During the Spring 2015 semester, following former President Tom Rochon’s announcement that he would retire, POC @ IC, the student-faculty alliance against the former president, featured “Pedagogy of the Oppressed”, by Brazilian Marxist Paolo Freire, in a list of recommended texts to “continue conversations started and yet to be had.”

The Ithaca College Journal of Race, Culture and Ethnicity,” a review of student essays, demonstrates how critical theory has become more than a theory but an operating methodology for students to understand society and themselves. Throughout the Spring 2015 volume, Paolo Freire’s “Pedagogy of the Oppressed” appears in 22 footnotes.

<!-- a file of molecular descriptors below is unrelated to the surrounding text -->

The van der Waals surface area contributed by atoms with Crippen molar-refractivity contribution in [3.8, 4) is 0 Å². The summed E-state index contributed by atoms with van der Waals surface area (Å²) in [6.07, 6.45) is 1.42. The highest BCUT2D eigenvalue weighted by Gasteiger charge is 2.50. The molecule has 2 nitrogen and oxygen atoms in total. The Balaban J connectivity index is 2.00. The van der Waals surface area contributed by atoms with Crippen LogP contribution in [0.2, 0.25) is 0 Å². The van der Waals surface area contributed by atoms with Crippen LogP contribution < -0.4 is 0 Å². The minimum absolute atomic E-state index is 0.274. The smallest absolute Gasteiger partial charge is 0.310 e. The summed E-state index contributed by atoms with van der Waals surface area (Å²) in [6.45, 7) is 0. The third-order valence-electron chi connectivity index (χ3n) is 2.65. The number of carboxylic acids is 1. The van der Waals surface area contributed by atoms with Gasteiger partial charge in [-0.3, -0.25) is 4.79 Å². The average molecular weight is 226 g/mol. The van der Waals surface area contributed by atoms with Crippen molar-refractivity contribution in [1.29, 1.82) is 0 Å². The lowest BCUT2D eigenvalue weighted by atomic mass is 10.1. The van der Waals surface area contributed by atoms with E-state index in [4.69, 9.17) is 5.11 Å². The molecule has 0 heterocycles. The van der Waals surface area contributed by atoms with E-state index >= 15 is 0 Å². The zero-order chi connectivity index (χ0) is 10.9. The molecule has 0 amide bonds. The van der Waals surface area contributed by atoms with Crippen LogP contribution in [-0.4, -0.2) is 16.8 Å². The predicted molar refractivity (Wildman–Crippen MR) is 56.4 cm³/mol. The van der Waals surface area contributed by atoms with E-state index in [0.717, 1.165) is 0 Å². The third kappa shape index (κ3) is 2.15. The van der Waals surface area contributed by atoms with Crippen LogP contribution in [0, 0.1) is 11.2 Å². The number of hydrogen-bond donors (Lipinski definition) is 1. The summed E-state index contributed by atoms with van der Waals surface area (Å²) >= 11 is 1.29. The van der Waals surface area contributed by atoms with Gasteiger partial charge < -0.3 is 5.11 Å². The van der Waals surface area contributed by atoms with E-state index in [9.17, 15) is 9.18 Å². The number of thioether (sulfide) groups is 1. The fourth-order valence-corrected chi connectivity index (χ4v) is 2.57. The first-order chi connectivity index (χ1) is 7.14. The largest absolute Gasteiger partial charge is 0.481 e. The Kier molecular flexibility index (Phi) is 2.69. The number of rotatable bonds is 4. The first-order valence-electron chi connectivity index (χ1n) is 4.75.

The journal is published by the Center for Race Culture and Ethnicity, founded by Dr. Asma Barlas, professor in the department of politics, in 1991. Barlas includes “Pedagogy of the Oppressed” in her “Race and Colonialism” class. In the journal’s essay “A Letter to my peers”, Sierra Council reflected on the insights gained in Barlas’ class.

“This class has been a reflection of the greater systemic forces that influence our lives— patriarchy, capitalism, hetero-normative, and racism,” Council wrote. “It has plagued our conversations and forced some students to withdraw, including myself at times.”

Today’s college administrators struggle to integrate classes in business and finance with classes in the humanities and social sciences. But how could they when students learn in one class that their other classes support the oppressive capitalist system?